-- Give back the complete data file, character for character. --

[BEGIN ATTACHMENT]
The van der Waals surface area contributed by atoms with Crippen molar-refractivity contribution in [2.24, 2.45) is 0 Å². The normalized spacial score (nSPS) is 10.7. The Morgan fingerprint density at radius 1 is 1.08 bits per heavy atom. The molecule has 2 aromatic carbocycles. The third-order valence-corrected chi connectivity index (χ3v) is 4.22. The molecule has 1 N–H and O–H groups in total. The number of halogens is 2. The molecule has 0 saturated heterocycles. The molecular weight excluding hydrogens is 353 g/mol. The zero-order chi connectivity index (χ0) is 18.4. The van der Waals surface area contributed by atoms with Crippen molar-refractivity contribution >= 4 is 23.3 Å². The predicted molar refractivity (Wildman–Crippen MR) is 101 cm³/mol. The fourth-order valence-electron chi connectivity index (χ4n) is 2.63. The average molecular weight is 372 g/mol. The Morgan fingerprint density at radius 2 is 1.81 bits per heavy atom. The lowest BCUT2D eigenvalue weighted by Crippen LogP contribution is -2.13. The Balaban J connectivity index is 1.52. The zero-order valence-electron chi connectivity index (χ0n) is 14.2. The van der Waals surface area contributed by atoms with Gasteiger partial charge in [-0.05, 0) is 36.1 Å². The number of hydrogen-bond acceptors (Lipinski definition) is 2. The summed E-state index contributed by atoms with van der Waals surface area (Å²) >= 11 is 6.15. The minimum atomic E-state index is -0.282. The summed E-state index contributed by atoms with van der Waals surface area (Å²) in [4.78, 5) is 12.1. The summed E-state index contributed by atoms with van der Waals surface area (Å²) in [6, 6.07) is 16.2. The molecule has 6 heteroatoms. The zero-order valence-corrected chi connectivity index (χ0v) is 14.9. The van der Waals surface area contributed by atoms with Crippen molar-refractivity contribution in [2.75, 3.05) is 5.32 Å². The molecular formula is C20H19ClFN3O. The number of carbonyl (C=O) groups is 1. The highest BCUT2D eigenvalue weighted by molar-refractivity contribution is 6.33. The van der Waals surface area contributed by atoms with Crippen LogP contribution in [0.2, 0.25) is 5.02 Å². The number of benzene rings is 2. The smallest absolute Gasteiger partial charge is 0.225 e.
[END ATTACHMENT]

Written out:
The van der Waals surface area contributed by atoms with Crippen molar-refractivity contribution in [2.24, 2.45) is 0 Å². The normalized spacial score (nSPS) is 10.7. The Morgan fingerprint density at radius 1 is 1.08 bits per heavy atom. The molecule has 2 aromatic carbocycles. The third-order valence-corrected chi connectivity index (χ3v) is 4.22. The molecule has 1 N–H and O–H groups in total. The number of halogens is 2. The molecule has 0 saturated heterocycles. The molecular weight excluding hydrogens is 353 g/mol. The zero-order chi connectivity index (χ0) is 18.4. The van der Waals surface area contributed by atoms with Crippen molar-refractivity contribution >= 4 is 23.3 Å². The predicted molar refractivity (Wildman–Crippen MR) is 101 cm³/mol. The fourth-order valence-electron chi connectivity index (χ4n) is 2.63. The average molecular weight is 372 g/mol. The Morgan fingerprint density at radius 2 is 1.81 bits per heavy atom. The lowest BCUT2D eigenvalue weighted by Crippen LogP contribution is -2.13. The Balaban J connectivity index is 1.52. The zero-order valence-electron chi connectivity index (χ0n) is 14.2. The van der Waals surface area contributed by atoms with Gasteiger partial charge in [-0.05, 0) is 36.1 Å². The number of hydrogen-bond acceptors (Lipinski definition) is 2. The summed E-state index contributed by atoms with van der Waals surface area (Å²) >= 11 is 6.15. The minimum atomic E-state index is -0.282. The summed E-state index contributed by atoms with van der Waals surface area (Å²) in [4.78, 5) is 12.1. The summed E-state index contributed by atoms with van der Waals surface area (Å²) in [6, 6.07) is 16.2. The molecule has 6 heteroatoms. The zero-order valence-corrected chi connectivity index (χ0v) is 14.9. The van der Waals surface area contributed by atoms with Crippen molar-refractivity contribution in [2.75, 3.05) is 5.32 Å². The molecular formula is C20H19ClFN3O. The number of carbonyl (C=O) groups is 1. The highest BCUT2D eigenvalue weighted by molar-refractivity contribution is 6.33. The van der Waals surface area contributed by atoms with Crippen LogP contribution in [0.2, 0.25) is 5.02 Å². The number of benzene rings is 2. The smallest absolute Gasteiger partial charge is 0.225 e.